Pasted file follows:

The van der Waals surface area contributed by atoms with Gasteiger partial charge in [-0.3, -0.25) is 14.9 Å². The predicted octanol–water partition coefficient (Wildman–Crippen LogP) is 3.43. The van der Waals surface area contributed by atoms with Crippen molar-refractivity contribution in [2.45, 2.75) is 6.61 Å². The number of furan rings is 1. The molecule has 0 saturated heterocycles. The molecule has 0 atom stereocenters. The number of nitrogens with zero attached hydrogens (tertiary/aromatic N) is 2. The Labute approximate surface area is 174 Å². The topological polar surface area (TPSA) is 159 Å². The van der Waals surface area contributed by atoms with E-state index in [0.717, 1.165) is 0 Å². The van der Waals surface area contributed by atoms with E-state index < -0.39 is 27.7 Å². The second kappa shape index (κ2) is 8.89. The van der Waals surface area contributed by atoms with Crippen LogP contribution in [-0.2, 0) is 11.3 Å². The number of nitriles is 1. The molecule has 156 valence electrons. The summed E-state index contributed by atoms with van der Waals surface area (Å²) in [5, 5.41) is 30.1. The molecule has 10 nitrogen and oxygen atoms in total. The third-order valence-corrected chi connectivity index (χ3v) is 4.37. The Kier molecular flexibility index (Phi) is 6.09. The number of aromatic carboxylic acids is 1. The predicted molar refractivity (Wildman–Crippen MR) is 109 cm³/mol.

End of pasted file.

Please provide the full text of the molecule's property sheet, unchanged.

The van der Waals surface area contributed by atoms with Gasteiger partial charge in [-0.3, -0.25) is 14.9 Å². The predicted octanol–water partition coefficient (Wildman–Crippen LogP) is 3.43. The van der Waals surface area contributed by atoms with Crippen molar-refractivity contribution in [2.45, 2.75) is 6.61 Å². The number of furan rings is 1. The molecule has 0 saturated heterocycles. The molecule has 0 atom stereocenters. The number of nitrogens with zero attached hydrogens (tertiary/aromatic N) is 2. The Labute approximate surface area is 174 Å². The topological polar surface area (TPSA) is 159 Å². The van der Waals surface area contributed by atoms with E-state index in [0.717, 1.165) is 0 Å². The van der Waals surface area contributed by atoms with E-state index < -0.39 is 27.7 Å². The second kappa shape index (κ2) is 8.89. The van der Waals surface area contributed by atoms with Crippen LogP contribution in [-0.2, 0) is 11.3 Å². The number of nitriles is 1. The molecule has 156 valence electrons. The summed E-state index contributed by atoms with van der Waals surface area (Å²) in [5, 5.41) is 30.1. The molecule has 10 nitrogen and oxygen atoms in total. The third-order valence-corrected chi connectivity index (χ3v) is 4.37. The Kier molecular flexibility index (Phi) is 6.09. The number of aromatic carboxylic acids is 1. The predicted molar refractivity (Wildman–Crippen MR) is 109 cm³/mol.